This week we’re cracking open a delicious bottle of Argentine red made with a grape variety from Piedmont in Northern Italy and named after a mysterious woman in red, La Dama del Abrigo Rojo.
If you’re playing wine word association, a game we often play at Master of Malt, honestly the days just fly by, say the word ‘Argentina’ and there’s a very good chance that the reply will be ‘Malbec.’ It’s a grape that’s actually from south west France, it used to be a major component in Bordeaux, but it is so at home in Argentina that you would think that it was from there. After Malbec, in a game of word association, you’ll probably get Cabernet and then Merlot. You’ll have to play for a long time before you get to Nebbiolo, the Italian grape behind our New Arrival, La Dama Del Abrigo Rojo.
Argentina’s Italian heritage
Which is strange because Argentina is a very Italian country. There is a saying: “Argentines are Italians who speak Spanish who think they are British.” Argentina’s traditional Anglophilia may have been dented in recent years but it’s still there in the country’s love of sports like rugby and polo. You can’t, however, help noticing the country’s Italian influence. The way people speak Spanish sounds like Italian. There’s an area in Buenos Aires called Palermo. Along with New York, Argentina was one of the top destinations for Italian immigrants in the 19th century. It’s estimated that 60% of the country’s population has some form of Italian heritage.
Despite this, the grapes that came to dominate were those brought by immigrants from south west France. But there’s much more to this huge country than Malbec et al.
Ver Sacrum, meaning sacred spring, is a group of maverick winemakers who grow grapes in three regions of Mendoza: Los Chacayes (Uco Valley), Barrancas (Maipú), and Cruz de Piedra (Maipú). They describe themselves as “team Grenachista“. Their aim is to resurrect the Mediterranean varieties such as Grenache, which used to be common but were pushed aside in favour of Bordeaux varieties. In addition to Grenache, they also grow Mourvèdre, Roussanne, Marsanne, Syrah, Mencía, and Carignan, plus two northern Italian varieties, Teroldego and Nebbiolo.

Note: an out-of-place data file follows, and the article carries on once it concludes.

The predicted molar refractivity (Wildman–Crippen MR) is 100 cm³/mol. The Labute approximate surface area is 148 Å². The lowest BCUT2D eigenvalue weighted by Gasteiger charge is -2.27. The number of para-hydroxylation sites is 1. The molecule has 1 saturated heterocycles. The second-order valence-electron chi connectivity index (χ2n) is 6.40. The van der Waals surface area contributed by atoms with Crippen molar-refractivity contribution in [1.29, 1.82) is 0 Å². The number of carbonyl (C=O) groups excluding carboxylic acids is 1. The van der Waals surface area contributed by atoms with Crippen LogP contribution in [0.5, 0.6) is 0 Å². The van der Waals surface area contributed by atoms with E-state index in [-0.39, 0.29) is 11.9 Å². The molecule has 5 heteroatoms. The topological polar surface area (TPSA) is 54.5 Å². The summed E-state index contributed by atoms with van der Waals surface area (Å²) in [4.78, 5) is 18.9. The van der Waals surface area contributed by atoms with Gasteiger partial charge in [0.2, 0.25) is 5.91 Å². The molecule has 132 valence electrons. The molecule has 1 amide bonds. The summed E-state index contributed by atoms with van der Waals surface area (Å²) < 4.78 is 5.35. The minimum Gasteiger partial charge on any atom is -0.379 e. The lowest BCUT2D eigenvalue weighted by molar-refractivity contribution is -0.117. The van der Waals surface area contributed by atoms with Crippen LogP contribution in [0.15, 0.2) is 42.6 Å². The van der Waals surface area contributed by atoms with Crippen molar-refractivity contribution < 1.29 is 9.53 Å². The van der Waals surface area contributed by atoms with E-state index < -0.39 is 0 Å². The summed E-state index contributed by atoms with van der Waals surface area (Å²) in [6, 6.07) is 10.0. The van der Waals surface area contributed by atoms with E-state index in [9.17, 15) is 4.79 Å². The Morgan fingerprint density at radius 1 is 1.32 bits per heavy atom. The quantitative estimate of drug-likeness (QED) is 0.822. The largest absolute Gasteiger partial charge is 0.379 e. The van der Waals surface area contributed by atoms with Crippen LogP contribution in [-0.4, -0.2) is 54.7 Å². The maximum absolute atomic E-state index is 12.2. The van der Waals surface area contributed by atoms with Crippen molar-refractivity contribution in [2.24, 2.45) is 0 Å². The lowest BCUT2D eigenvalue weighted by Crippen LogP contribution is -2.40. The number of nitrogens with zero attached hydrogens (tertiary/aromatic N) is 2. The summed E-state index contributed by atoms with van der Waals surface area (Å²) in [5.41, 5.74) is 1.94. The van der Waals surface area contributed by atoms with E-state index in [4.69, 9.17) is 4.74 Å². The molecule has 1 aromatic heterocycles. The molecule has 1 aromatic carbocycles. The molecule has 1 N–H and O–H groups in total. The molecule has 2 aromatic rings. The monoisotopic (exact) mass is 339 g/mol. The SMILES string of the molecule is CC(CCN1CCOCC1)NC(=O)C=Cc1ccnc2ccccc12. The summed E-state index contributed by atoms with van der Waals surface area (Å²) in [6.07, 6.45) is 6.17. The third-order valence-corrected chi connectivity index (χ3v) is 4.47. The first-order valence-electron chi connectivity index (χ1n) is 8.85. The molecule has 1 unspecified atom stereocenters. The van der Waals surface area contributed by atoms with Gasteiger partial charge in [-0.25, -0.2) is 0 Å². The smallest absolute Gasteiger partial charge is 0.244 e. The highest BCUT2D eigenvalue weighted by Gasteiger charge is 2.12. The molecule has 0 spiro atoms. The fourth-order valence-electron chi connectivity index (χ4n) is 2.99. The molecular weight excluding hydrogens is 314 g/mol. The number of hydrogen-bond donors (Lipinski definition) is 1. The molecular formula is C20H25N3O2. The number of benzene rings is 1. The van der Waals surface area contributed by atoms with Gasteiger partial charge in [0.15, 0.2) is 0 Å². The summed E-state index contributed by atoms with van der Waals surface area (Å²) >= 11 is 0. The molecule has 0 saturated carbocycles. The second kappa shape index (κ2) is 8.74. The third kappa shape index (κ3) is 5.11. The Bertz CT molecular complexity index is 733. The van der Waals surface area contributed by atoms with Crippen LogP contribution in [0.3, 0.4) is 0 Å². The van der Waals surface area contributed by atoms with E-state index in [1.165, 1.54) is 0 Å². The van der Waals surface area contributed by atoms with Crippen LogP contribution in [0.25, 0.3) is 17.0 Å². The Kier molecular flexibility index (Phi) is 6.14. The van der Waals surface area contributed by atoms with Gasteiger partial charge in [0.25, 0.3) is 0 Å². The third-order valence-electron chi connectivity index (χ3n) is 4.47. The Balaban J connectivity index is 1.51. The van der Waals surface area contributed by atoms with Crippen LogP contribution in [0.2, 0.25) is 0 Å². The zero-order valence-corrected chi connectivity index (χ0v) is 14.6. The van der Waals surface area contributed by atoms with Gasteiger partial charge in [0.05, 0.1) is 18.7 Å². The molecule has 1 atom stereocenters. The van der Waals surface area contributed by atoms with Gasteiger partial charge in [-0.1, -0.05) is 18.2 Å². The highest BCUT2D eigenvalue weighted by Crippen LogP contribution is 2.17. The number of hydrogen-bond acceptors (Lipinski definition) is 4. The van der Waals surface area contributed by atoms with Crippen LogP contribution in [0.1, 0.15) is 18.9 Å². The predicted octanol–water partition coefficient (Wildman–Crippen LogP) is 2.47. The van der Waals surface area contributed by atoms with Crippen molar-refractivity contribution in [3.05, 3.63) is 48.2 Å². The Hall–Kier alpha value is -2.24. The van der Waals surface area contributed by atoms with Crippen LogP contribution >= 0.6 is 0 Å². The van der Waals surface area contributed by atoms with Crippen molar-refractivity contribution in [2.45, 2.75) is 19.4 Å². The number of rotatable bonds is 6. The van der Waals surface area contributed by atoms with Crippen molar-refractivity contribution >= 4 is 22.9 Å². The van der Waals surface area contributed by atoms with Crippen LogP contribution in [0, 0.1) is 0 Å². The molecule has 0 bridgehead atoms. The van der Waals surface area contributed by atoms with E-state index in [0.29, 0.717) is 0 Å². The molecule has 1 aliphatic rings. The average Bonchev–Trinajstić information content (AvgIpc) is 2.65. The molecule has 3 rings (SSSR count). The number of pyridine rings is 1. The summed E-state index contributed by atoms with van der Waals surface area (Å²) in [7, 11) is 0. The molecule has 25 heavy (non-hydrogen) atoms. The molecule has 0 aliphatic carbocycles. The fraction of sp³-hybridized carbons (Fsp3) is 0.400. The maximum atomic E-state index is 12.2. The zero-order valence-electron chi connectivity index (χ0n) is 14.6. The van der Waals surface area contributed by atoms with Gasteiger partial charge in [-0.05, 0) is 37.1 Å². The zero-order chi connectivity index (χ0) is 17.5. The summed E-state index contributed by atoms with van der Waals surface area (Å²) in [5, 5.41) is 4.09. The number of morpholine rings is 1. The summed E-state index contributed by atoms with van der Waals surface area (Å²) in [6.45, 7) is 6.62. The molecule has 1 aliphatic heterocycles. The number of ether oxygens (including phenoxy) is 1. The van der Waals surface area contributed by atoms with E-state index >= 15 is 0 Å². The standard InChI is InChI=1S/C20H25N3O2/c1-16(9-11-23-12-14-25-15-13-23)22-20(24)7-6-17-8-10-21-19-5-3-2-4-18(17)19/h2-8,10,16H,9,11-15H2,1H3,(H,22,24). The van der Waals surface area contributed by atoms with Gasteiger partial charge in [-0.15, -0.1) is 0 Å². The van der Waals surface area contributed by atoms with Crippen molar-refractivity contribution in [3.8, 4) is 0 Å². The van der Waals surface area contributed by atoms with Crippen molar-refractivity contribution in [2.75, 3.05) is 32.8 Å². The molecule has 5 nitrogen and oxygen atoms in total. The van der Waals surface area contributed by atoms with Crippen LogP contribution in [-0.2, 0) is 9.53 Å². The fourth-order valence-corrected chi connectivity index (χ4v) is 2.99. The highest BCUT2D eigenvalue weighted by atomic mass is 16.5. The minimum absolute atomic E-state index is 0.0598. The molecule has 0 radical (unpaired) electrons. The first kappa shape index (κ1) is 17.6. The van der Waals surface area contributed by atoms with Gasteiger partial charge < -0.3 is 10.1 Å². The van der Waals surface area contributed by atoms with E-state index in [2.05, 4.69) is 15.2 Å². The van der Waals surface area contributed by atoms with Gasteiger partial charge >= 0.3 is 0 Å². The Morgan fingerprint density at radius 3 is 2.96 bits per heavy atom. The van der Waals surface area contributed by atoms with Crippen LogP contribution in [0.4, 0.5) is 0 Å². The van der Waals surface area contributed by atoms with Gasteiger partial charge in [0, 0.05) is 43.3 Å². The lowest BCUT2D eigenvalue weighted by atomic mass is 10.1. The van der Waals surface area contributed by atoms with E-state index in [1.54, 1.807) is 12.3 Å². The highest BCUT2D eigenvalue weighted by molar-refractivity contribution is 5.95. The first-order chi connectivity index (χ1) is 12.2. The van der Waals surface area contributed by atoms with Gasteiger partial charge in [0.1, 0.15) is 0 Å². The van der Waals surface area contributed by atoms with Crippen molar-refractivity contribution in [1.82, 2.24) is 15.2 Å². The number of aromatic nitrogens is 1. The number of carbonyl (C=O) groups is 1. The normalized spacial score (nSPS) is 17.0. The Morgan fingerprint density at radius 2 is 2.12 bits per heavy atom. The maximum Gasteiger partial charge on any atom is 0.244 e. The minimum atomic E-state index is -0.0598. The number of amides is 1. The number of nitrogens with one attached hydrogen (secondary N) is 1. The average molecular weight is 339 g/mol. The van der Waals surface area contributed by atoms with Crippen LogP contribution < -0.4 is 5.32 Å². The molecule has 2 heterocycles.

This last grape is a real rarity. There’s only 49 hectares of it in the country. But then again there’s not much Nebbiolo outside its home in Piedmont where it makes famous wines such as Barbaresco and Barolo. Though there are some increasingly successful versions in Australia, it’s not a grape, unlike Cabernet, that travels well.
With its pale colour and sometimes fierce tannins, Nebbiolo is a world away from the sort of plush dark wines that Argentina is famous for. But then again Ver Sacrum does things a little differently. They use only natural yeasts, they also do very light extractions meaning the skins are in contact with the fermenting wine for much less time than is normal in Argentina. So the tannins in La Dama Del Abrigo Rojo are gentler than you might expect with Nebbiolo. Oh and the name means ’The Lady in the Red Cape’, and there she is on the label above looking all stylish and Argentine.
It’s likely to be nothing like any other Argentine red you’ve ever had. The importer described it like this: “The nose is a beguiling swirl of rose petals, meat and red fruits. The palate has a purity and directness of flavour that confounds as much as it delights. There is a distinct touch of genius / madness at play here.” And the label is gorgeous too. What more could you want?
La Dama del Abrigo Rojo Nebbiolo 2018 is available from Master of Malt.